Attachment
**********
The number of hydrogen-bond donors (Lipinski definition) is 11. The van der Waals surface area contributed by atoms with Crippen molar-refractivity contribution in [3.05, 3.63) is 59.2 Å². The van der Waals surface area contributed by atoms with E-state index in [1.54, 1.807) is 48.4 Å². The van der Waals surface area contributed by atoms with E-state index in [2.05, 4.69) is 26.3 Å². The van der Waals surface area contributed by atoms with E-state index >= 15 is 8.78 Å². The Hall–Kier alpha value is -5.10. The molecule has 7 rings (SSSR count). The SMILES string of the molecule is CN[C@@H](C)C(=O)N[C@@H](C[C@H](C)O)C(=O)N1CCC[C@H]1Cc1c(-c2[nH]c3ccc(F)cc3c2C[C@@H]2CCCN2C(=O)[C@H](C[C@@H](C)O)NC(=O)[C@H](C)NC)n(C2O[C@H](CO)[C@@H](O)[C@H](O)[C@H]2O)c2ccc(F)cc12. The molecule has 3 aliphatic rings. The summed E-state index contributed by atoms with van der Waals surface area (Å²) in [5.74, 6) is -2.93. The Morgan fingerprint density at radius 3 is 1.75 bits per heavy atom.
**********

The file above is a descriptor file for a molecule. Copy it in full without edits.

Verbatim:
The number of hydrogen-bond donors (Lipinski definition) is 11. The van der Waals surface area contributed by atoms with Crippen molar-refractivity contribution in [3.05, 3.63) is 59.2 Å². The van der Waals surface area contributed by atoms with E-state index in [1.54, 1.807) is 48.4 Å². The van der Waals surface area contributed by atoms with E-state index in [2.05, 4.69) is 26.3 Å². The van der Waals surface area contributed by atoms with E-state index >= 15 is 8.78 Å². The Hall–Kier alpha value is -5.10. The molecule has 7 rings (SSSR count). The SMILES string of the molecule is CN[C@@H](C)C(=O)N[C@@H](C[C@H](C)O)C(=O)N1CCC[C@H]1Cc1c(-c2[nH]c3ccc(F)cc3c2C[C@@H]2CCCN2C(=O)[C@H](C[C@@H](C)O)NC(=O)[C@H](C)NC)n(C2O[C@H](CO)[C@@H](O)[C@H](O)[C@H]2O)c2ccc(F)cc12. The molecule has 3 aliphatic rings. The summed E-state index contributed by atoms with van der Waals surface area (Å²) in [5.74, 6) is -2.93. The Morgan fingerprint density at radius 3 is 1.75 bits per heavy atom.